And the subject matter is powerful and unfortunately still relevant.

http://www.thedevilcameonhorseback.com

SIFF 2007, day 5

This Is England- UK, Drama

At SIFF 2004, we went to a screening of Dead Man's Shoes directed by Shane Meadows which was a well made and very memorable thriller starring Paddy Considine. As I had such fond recollections of that film, I was quick to agree to see another film by Shane Meadows.

Shortly after getting into a fight at school, Shaun meets a group of friendly skin heads who adopt him, shave his head, and teach him how to dress. While Shaun's mother is a little distressed that her child is spending his time out of school with a bunch of adult punks, she does nothing to interfere since they have helped him stay out of fights and they do take care of him. But the group becomes less friendly when Combo returns after doing his time. Soon Shaun is indoctrinated into racism and violence.

This Is England didn't cover as much new territory as I had hoped. I know a bit about skin head culture and England's skin heads are nearly identical to those in the US. They wear the working class uniform of jeans, braces, doc martens and the all important hair-cut. I guess learning that Ben Sherman's shirts were part of the uniform was a new piece of information and I hadn't realized how much this movement was fueled by unemployment during the years that Thatcher and the war in the Falklands. But that wasn't really the point of the film, it was more about how the vulnerable and very young Shaun was brainwashed into holding values opposed to his prior beliefs.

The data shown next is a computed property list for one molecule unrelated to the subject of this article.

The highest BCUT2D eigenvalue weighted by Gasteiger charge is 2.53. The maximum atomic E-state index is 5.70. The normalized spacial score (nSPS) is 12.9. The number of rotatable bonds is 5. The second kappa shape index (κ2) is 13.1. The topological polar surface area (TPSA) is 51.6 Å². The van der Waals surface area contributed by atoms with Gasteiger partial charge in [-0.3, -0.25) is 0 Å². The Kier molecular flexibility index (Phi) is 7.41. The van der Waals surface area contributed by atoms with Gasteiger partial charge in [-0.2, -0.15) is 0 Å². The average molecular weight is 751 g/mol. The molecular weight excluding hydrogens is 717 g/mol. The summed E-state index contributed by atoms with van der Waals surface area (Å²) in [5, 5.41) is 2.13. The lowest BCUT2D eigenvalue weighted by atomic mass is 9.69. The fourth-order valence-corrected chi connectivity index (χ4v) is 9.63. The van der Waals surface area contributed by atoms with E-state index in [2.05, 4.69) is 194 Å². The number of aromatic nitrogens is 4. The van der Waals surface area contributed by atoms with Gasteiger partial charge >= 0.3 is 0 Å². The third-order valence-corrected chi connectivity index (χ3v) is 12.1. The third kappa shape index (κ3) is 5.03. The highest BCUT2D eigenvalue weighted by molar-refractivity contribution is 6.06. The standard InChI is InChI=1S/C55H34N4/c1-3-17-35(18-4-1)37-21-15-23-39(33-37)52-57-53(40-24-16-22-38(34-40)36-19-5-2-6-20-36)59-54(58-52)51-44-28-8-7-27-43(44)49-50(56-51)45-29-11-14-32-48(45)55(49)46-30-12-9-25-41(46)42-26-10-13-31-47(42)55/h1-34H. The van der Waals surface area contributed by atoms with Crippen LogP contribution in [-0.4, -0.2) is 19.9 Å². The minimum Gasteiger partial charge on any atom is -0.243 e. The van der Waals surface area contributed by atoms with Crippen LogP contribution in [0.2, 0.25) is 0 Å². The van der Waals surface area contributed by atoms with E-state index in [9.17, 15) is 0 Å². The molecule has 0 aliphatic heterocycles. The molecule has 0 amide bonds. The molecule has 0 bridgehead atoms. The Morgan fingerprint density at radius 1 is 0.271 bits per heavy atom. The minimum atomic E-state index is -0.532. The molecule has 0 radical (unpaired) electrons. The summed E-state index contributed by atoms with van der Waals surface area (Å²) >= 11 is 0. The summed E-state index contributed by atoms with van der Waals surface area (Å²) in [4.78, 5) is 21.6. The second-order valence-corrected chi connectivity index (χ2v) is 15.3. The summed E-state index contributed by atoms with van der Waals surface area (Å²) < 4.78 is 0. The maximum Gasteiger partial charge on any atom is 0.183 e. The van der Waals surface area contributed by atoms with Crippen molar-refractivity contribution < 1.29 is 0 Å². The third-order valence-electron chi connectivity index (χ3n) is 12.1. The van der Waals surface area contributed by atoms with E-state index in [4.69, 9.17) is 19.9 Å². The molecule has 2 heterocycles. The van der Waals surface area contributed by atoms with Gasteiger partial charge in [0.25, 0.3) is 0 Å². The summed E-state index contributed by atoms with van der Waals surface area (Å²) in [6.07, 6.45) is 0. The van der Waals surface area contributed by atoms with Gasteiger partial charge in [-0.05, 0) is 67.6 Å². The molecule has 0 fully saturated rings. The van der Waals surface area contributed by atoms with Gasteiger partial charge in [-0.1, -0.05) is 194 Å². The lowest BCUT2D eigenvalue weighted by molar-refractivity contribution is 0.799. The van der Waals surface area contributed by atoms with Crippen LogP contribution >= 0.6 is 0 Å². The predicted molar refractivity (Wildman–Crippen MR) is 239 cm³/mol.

The story, while feeling genuine, didn't really pull me in, but I was fascinated with the depiction of England. The England that this film was set in was decidedly less glamourous than how I think of England. The people looked poor and they lived in projects. So the setting seemed very genuine to what I know of working class England under Margaret Thatcher. It is just a shame that I wasn't as sucked into the plot as I was some of the individual characters and their setting.